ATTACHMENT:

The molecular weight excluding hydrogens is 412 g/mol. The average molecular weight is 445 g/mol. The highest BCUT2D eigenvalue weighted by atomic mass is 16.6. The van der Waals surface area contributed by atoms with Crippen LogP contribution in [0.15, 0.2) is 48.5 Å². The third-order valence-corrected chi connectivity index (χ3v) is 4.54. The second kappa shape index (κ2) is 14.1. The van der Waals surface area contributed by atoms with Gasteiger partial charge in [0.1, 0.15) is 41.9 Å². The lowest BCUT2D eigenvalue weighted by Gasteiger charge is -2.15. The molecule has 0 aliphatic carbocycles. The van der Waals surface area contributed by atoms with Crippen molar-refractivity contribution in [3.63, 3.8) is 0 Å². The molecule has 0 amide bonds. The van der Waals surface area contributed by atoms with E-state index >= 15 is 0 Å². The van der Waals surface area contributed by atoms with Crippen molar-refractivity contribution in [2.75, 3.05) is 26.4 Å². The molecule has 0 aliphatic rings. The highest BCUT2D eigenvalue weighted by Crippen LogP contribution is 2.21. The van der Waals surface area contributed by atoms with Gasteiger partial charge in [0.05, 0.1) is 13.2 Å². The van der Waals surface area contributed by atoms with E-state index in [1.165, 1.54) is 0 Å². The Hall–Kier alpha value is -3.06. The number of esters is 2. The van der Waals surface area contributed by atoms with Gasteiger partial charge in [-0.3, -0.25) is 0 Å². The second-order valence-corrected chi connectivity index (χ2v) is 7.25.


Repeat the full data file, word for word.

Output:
The molecular weight excluding hydrogens is 412 g/mol. The average molecular weight is 445 g/mol. The highest BCUT2D eigenvalue weighted by atomic mass is 16.6. The van der Waals surface area contributed by atoms with Crippen LogP contribution in [0.15, 0.2) is 48.5 Å². The third-order valence-corrected chi connectivity index (χ3v) is 4.54. The second kappa shape index (κ2) is 14.1. The van der Waals surface area contributed by atoms with Gasteiger partial charge in [0.1, 0.15) is 41.9 Å². The lowest BCUT2D eigenvalue weighted by Gasteiger charge is -2.15. The molecule has 0 aliphatic carbocycles. The van der Waals surface area contributed by atoms with Crippen molar-refractivity contribution in [3.63, 3.8) is 0 Å². The molecule has 0 amide bonds. The van der Waals surface area contributed by atoms with E-state index >= 15 is 0 Å². The van der Waals surface area contributed by atoms with Crippen molar-refractivity contribution in [2.75, 3.05) is 26.4 Å². The molecule has 0 aliphatic rings. The highest BCUT2D eigenvalue weighted by Crippen LogP contribution is 2.21. The van der Waals surface area contributed by atoms with Gasteiger partial charge in [0.05, 0.1) is 13.2 Å². The van der Waals surface area contributed by atoms with E-state index in [1.165, 1.54) is 0 Å². The Hall–Kier alpha value is -3.06. The number of esters is 2. The van der Waals surface area contributed by atoms with Gasteiger partial charge in [-0.3, -0.25) is 0 Å². The second-order valence-corrected chi connectivity index (χ2v) is 7.25.